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Antarctica Has the Mountain Ranges Which Is Bigger Than The Manhattan Deep Beneath Its Ice


Antarctica Has the Mountain Ranges Which Is Bigger Than The Manhattan Deep Beneath Its Ice: Mountain ranges and valleys hundreds of miles long have been sitting deep beneath Western Antarctica’s vast ice region, a discovery that scientists say could contribute to rising global sea levels.

Antarctica Has the Mountain Ranges Which Is Bigger Than The Manhattan Deep Beneath Its Ice


A team of British researchers used to ice-penetrate radar to map the subglacial landscape, which they say adds a critical piece of evidence to understand the frozen continent’s past, present and future behaviour.

The researchers discovered three valleys linking Antarctica’s two major parts: The Western Antarctic Ice Sheet and the far bigger Eastern Antarctic Ice Sheet.

The newly discovered landforms prevent ice from East Antarctica from flowing through West Antarctica and to the coast.

But the ice sheets are thin because of a warming temperatures. These valleys and mountain ranges can increase the speed and rate at which ice flows out from the centre of Antarctica to its edges, leading to an increase in the global sea levels, said Kate Winter, the study’s lead author and a research fellow at the Northumbria University.

Understanding how the East and West Antarctica ice sheets interact is fundamental to our understanding of past, present and future global sea level, said Neil Ross, a senior lecturer at Newcastle University.

The biggest of the valleys, called Foundation Trough, is 217 miles long, nearly equal to the distance between Washington, District of Columbia, and New York City. Its width is more than 20 miles, longer than Manhattan island.

The other valley is called Patuxent Trough, is nearly 200 miles long and 9 miles wide. The smallest, the Offset Rift Basin, is 93 miles long and 18 miles wide.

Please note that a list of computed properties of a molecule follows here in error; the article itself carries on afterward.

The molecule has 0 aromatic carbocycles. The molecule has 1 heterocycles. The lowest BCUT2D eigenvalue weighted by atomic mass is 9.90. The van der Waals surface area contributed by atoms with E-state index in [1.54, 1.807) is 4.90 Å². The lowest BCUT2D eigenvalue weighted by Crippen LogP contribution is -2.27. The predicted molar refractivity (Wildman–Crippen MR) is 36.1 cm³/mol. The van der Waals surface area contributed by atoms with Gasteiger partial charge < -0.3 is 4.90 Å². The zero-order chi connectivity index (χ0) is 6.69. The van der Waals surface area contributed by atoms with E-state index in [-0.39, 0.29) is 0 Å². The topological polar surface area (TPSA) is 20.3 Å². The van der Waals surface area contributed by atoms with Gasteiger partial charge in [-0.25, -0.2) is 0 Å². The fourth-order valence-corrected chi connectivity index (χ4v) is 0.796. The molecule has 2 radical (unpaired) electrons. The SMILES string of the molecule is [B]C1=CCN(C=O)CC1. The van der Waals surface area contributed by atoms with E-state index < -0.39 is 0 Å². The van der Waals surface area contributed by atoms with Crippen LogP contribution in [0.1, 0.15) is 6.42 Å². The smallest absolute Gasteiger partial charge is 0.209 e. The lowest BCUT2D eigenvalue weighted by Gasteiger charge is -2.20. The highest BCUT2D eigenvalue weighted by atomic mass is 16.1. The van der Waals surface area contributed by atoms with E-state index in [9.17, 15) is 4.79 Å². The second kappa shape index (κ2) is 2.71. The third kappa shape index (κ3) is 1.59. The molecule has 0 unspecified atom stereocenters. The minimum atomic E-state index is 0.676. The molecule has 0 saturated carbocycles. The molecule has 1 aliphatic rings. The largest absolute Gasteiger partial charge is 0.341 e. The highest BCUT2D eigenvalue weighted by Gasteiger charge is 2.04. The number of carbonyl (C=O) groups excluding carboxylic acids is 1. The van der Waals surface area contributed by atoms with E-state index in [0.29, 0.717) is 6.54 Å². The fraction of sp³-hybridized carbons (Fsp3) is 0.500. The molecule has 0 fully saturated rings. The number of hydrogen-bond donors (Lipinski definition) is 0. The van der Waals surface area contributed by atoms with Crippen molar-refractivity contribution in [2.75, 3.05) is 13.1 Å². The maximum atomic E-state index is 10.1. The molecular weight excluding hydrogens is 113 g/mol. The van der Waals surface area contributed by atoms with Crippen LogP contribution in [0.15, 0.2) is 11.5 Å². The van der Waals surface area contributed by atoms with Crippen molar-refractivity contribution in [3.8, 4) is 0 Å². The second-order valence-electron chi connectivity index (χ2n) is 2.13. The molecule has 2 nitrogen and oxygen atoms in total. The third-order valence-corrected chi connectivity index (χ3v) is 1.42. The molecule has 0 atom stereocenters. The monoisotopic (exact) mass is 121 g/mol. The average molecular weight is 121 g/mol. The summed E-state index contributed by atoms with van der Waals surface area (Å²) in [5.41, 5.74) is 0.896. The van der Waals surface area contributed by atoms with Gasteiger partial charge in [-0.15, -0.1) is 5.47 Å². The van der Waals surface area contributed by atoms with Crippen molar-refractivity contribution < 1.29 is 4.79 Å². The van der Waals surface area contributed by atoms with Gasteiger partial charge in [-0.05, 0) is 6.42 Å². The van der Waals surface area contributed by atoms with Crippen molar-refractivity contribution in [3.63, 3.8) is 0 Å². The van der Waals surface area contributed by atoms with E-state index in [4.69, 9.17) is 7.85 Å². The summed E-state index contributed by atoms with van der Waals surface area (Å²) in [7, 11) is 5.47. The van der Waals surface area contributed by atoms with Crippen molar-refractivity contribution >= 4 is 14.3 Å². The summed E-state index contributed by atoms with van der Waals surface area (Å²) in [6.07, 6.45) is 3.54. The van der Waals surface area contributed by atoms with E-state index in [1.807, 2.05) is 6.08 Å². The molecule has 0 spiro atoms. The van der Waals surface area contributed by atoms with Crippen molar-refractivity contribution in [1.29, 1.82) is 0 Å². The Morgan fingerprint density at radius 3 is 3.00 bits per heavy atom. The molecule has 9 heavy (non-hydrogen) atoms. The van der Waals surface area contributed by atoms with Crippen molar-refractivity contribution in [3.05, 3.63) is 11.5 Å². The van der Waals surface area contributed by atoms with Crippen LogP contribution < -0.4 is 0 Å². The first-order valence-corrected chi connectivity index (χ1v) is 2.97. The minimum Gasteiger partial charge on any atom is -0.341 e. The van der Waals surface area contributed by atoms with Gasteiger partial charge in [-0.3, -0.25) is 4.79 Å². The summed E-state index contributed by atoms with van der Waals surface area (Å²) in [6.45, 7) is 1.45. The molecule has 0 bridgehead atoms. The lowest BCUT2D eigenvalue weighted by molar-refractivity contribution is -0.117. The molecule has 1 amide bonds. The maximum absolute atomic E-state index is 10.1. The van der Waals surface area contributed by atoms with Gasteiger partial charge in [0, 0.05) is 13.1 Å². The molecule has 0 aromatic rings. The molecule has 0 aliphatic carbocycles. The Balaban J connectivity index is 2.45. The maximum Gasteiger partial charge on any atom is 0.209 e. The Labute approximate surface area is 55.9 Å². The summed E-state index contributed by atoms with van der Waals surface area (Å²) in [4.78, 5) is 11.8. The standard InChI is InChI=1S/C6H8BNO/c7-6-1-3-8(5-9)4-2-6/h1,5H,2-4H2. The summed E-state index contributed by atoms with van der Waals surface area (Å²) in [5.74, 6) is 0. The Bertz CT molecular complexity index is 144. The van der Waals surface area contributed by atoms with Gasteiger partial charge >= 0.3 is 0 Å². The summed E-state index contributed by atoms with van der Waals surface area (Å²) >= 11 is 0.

The research was part of the European Space Agency’s Polar GAP project, an ambitious mission to collect data about the Earth’s global gravity field, and was published earlier this month in the Geophysical Research Letters journal.

Fausto Ferraccioli, the principal investigator of the Polar GAP project, said the findings provide a significant window into the South Pole region, one of the least understood frontiers in the whole of Antarctica.

These new Polar GAP data gives us both insights into how the landscape beneath the ice influences present ice flow, and a better understanding of how the parts of the high Antarctic ice sheets near the South Pole can, and cannot, evolve in response to glaciological change around their margins, Ferraccioli said.

The discovery was a surprise to researchers.

Winter told NBC News that they had expected to find a mountainous region, but not the enormous size of the landforms.

Research has shown that Antarctica’s coastal glaciers, particularly in West Antarctica, are retreating at an alarming rate, raising concerns about the massive continent’s potential contribution to rising sea levels.

Last month, a new satellite survey revealed that 10 percent of Antarctica’s coastal glaciers are moving at a significant speed back toward the centre of the continent as they melt below, The Washington Post’s Chris Mooney reported.

In West Antarctica, more than 20 percent of coastal glaciers were retreating faster than 25 meters, or 82 feet, per year.

The situation is not as bad in East Antarctica, although the area’s largest glacier is also retreating at a fast rate.

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